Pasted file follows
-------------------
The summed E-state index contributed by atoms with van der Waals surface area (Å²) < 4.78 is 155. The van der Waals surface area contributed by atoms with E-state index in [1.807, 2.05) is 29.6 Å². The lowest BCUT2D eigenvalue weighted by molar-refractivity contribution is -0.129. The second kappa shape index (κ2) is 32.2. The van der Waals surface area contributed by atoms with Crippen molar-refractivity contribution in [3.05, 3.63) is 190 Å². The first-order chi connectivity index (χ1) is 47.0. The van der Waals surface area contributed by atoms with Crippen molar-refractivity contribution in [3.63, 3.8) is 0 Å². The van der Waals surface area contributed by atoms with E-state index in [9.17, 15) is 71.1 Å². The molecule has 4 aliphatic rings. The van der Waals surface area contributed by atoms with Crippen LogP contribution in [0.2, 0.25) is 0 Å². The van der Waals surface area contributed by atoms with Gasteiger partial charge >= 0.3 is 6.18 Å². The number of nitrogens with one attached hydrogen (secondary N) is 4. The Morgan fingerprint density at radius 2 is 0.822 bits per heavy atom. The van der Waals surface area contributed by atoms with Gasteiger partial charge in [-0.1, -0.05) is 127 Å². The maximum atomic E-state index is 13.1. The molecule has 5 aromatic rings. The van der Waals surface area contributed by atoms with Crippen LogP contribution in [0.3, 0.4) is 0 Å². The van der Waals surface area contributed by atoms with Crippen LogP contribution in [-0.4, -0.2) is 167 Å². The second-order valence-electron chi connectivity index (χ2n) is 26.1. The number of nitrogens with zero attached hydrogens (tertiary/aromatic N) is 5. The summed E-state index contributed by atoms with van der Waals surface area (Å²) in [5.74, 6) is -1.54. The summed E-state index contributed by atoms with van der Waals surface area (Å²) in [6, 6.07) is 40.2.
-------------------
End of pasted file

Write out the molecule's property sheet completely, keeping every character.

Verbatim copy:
The summed E-state index contributed by atoms with van der Waals surface area (Å²) < 4.78 is 155. The van der Waals surface area contributed by atoms with E-state index in [1.807, 2.05) is 29.6 Å². The lowest BCUT2D eigenvalue weighted by molar-refractivity contribution is -0.129. The second kappa shape index (κ2) is 32.2. The van der Waals surface area contributed by atoms with Crippen molar-refractivity contribution in [3.05, 3.63) is 190 Å². The first-order chi connectivity index (χ1) is 47.0. The van der Waals surface area contributed by atoms with Crippen molar-refractivity contribution in [3.63, 3.8) is 0 Å². The van der Waals surface area contributed by atoms with E-state index in [9.17, 15) is 71.1 Å². The molecule has 4 aliphatic rings. The van der Waals surface area contributed by atoms with Crippen LogP contribution in [0.2, 0.25) is 0 Å². The van der Waals surface area contributed by atoms with Gasteiger partial charge >= 0.3 is 6.18 Å². The number of nitrogens with one attached hydrogen (secondary N) is 4. The Morgan fingerprint density at radius 2 is 0.822 bits per heavy atom. The van der Waals surface area contributed by atoms with Gasteiger partial charge in [-0.1, -0.05) is 127 Å². The maximum atomic E-state index is 13.1. The molecule has 5 aromatic rings. The van der Waals surface area contributed by atoms with Crippen LogP contribution in [0.3, 0.4) is 0 Å². The van der Waals surface area contributed by atoms with Crippen LogP contribution in [-0.4, -0.2) is 167 Å². The second-order valence-electron chi connectivity index (χ2n) is 26.1. The number of nitrogens with zero attached hydrogens (tertiary/aromatic N) is 5. The summed E-state index contributed by atoms with van der Waals surface area (Å²) in [5.74, 6) is -1.54. The summed E-state index contributed by atoms with van der Waals surface area (Å²) in [6, 6.07) is 40.2.